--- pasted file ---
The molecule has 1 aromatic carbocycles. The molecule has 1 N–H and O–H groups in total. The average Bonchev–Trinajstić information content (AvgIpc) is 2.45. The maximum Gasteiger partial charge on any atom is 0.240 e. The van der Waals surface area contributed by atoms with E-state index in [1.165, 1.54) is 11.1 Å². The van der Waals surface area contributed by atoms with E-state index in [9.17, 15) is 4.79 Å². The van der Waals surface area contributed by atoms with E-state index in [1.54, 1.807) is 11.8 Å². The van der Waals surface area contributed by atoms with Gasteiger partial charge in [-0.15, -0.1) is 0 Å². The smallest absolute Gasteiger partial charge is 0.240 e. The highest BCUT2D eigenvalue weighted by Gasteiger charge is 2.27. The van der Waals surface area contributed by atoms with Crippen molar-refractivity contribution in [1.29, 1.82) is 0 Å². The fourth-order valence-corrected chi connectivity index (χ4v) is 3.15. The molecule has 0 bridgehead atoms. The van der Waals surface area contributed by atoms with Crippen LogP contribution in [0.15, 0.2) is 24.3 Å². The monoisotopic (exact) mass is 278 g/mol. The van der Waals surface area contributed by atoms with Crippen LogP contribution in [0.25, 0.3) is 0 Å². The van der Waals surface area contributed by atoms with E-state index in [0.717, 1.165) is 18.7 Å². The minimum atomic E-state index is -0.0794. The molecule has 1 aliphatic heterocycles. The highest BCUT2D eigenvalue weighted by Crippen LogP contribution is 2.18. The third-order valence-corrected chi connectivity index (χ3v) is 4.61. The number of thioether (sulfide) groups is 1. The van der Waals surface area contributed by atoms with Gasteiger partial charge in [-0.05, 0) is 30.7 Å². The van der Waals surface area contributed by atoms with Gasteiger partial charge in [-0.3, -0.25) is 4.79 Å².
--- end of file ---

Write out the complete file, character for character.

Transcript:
The molecule has 1 aromatic carbocycles. The molecule has 1 N–H and O–H groups in total. The average Bonchev–Trinajstić information content (AvgIpc) is 2.45. The maximum Gasteiger partial charge on any atom is 0.240 e. The van der Waals surface area contributed by atoms with E-state index in [1.165, 1.54) is 11.1 Å². The van der Waals surface area contributed by atoms with E-state index in [9.17, 15) is 4.79 Å². The van der Waals surface area contributed by atoms with E-state index in [1.54, 1.807) is 11.8 Å². The van der Waals surface area contributed by atoms with Gasteiger partial charge in [-0.15, -0.1) is 0 Å². The smallest absolute Gasteiger partial charge is 0.240 e. The highest BCUT2D eigenvalue weighted by Gasteiger charge is 2.27. The van der Waals surface area contributed by atoms with Crippen molar-refractivity contribution in [1.29, 1.82) is 0 Å². The fourth-order valence-corrected chi connectivity index (χ4v) is 3.15. The molecule has 0 bridgehead atoms. The van der Waals surface area contributed by atoms with Crippen LogP contribution in [0.15, 0.2) is 24.3 Å². The monoisotopic (exact) mass is 278 g/mol. The van der Waals surface area contributed by atoms with Crippen LogP contribution in [0.25, 0.3) is 0 Å². The van der Waals surface area contributed by atoms with E-state index in [0.717, 1.165) is 18.7 Å². The minimum atomic E-state index is -0.0794. The molecule has 1 aliphatic heterocycles. The highest BCUT2D eigenvalue weighted by Crippen LogP contribution is 2.18. The third-order valence-corrected chi connectivity index (χ3v) is 4.61. The number of thioether (sulfide) groups is 1. The van der Waals surface area contributed by atoms with Gasteiger partial charge in [-0.05, 0) is 30.7 Å². The van der Waals surface area contributed by atoms with Gasteiger partial charge in [-0.3, -0.25) is 4.79 Å².